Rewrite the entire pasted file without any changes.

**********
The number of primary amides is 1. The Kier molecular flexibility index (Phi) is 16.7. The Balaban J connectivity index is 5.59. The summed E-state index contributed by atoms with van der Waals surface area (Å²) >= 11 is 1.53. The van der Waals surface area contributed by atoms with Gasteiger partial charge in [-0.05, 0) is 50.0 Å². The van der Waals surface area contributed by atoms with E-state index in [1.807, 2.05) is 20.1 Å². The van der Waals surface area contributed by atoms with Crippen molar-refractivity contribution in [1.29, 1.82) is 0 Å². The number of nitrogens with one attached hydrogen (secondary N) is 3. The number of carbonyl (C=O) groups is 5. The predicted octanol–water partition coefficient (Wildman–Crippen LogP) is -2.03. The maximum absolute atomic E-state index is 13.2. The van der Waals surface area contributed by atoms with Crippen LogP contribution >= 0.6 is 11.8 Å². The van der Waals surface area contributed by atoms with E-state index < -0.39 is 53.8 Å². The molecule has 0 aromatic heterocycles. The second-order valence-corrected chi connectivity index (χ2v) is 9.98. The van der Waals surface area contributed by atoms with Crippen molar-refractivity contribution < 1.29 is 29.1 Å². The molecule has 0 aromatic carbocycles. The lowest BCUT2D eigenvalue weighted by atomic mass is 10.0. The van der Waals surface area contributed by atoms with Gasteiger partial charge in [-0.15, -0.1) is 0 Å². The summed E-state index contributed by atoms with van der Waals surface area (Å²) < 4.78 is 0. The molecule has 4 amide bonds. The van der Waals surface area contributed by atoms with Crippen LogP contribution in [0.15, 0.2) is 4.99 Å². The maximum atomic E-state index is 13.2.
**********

The number of primary amides is 1. The Kier molecular flexibility index (Phi) is 16.7. The Balaban J connectivity index is 5.59. The summed E-state index contributed by atoms with van der Waals surface area (Å²) >= 11 is 1.53. The van der Waals surface area contributed by atoms with Gasteiger partial charge in [-0.05, 0) is 50.0 Å². The van der Waals surface area contributed by atoms with E-state index in [1.807, 2.05) is 20.1 Å². The van der Waals surface area contributed by atoms with Crippen molar-refractivity contribution in [1.29, 1.82) is 0 Å². The number of nitrogens with one attached hydrogen (secondary N) is 3. The number of carbonyl (C=O) groups is 5. The predicted octanol–water partition coefficient (Wildman–Crippen LogP) is -2.03. The maximum absolute atomic E-state index is 13.2. The van der Waals surface area contributed by atoms with Crippen LogP contribution >= 0.6 is 11.8 Å². The van der Waals surface area contributed by atoms with E-state index < -0.39 is 53.8 Å². The molecule has 0 aromatic heterocycles. The second-order valence-corrected chi connectivity index (χ2v) is 9.98. The van der Waals surface area contributed by atoms with Crippen molar-refractivity contribution < 1.29 is 29.1 Å². The molecule has 0 aromatic carbocycles. The lowest BCUT2D eigenvalue weighted by atomic mass is 10.0. The van der Waals surface area contributed by atoms with Gasteiger partial charge in [-0.15, -0.1) is 0 Å². The summed E-state index contributed by atoms with van der Waals surface area (Å²) < 4.78 is 0. The molecule has 4 amide bonds. The van der Waals surface area contributed by atoms with Crippen LogP contribution in [0.15, 0.2) is 4.99 Å². The maximum atomic E-state index is 13.2.